The online shopping revolution continues to dominate the retail industry at Christmas. Clothes shoppers can now even ‘try before they buy’ online with virtual mannequins that allow them to look how items will look on their body shape.
Online shopping has come a long way since the first World Wide Web server and browser, created by Tim Berners-Lee in 1990, opened for commercial use in 1991.
The Office for National Statistics reported: In October 2016, the quantity of goods bought (volume) in the retail industry was estimated to have increased by 7.4% compared with October 2015; all store types showed growth with the largest contribution coming from non-store retailing. This is the highest rate of growth since April 2002.
However, the British Retail Consortium (BRC) says that without a boost in online shopping we would have bought less from shops last month than in the same time last year.
The main arguments for online shopping include: buying from the comfort of your own home without having to venture out in the cold, avoiding the Christmas crowds and not having to lug heavy bags home.
The cons however can include: clothes not fitting properly, difficult return processes and making sure someone is home for the delivery.
We once ordered a tablet online which the courier attempted to deliver three times outside of the hours we had agreed when no-one was home. Eventually the said tablet was returned to a warehouse 30 miles away from our address which caused no end of hassle to get to before Christmas Day.
By buying all your gifts online, however, are you missing out on the festivities on the high street?
Kathryn Freeman, social media manager at Eventful Stays says: “While you can’t beat the convenience of online shopping in the run up to Christmas, you can miss out on that little bit of festive cheer shopping on the high street can bring (when you aren’t stuck queuing at a checkout of course).”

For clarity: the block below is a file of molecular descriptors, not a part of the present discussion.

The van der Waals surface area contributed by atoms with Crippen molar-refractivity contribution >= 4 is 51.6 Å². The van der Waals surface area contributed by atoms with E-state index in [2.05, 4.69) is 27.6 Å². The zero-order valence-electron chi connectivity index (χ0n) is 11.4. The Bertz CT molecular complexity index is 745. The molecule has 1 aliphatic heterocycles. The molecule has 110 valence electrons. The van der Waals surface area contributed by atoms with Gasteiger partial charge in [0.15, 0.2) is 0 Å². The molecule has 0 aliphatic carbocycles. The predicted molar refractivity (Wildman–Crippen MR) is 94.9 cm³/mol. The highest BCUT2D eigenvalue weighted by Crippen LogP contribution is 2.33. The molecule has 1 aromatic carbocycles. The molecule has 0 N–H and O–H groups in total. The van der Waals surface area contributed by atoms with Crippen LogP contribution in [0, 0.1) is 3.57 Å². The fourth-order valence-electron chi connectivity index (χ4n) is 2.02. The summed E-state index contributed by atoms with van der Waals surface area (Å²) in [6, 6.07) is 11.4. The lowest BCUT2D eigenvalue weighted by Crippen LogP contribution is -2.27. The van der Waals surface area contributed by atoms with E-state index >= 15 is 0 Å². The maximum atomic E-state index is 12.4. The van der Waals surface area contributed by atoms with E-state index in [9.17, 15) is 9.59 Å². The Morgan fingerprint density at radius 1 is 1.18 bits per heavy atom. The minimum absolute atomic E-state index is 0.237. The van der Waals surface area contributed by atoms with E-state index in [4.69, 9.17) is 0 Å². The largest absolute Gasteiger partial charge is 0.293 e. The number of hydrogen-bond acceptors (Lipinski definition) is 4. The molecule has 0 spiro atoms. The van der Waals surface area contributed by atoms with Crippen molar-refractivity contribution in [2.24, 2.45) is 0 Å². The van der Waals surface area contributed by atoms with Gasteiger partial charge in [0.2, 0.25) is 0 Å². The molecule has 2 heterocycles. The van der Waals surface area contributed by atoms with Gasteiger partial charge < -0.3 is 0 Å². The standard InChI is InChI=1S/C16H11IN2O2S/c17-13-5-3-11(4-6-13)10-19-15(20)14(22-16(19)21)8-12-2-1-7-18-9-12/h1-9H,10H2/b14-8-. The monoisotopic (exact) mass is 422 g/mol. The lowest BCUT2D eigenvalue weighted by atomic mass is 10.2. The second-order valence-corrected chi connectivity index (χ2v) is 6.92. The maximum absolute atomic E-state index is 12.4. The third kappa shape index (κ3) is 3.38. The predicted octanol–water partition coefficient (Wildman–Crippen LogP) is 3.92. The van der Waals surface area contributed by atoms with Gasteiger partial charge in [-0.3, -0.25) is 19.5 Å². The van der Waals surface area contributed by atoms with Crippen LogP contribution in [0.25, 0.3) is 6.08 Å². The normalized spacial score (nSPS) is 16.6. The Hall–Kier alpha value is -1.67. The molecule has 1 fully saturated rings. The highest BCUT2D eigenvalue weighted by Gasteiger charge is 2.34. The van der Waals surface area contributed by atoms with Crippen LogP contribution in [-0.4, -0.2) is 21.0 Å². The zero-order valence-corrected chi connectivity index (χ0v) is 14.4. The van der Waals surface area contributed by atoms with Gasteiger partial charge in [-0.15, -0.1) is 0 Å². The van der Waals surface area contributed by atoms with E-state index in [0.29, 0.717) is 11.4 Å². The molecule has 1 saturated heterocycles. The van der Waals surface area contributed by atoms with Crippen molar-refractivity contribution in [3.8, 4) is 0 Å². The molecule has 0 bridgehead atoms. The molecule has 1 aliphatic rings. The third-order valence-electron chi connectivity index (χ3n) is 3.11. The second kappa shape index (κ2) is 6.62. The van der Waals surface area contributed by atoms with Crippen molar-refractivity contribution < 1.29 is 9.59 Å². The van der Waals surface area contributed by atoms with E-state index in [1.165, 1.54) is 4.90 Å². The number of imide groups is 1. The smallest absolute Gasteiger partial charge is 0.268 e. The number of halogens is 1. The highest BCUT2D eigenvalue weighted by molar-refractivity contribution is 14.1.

Going back to the 80’s online shopping is not actually that much different to catalogue shopping, although you would get short thrift nowadays if you asked to pay for your goods at 30p a week for the next 12 months, as was the norm 30 years ago.
With talk of drones delivering goods in the not too distant future, Amazon seems to have taken the bull by the proverbial horns when it comes to perfecting the art of online shopping deliveries.
Previously if you were in a hurry to buy something and did not want to wait until the next day, you would have little option but to go into town. Amazon Prime Now enables shoppers in London to receive orders within an hour, which is a huge hit for high street retailers.
If Amazon can deliver products in an hour, to a destination of your choice, then suddenly the internet becomes the most convenient form of shopping. This new service is expected to be available in other cities within the coming months.
Personally, if I am buying clothes I prefer to touch, try on and feel them in a retail store before buying. I have made some horrendous mistakes buying clothes online and return policies are often not straightforward.
Another reason that the high street is competing more strongly with the internet is that price differentials between online and offline are beginning to narrow significantly.
Whether you choose to do your Christmas shopping online or you prefer the high street, the best time to bag a bargain is in the sales starting on Boxing Day …. If you can just wait until then!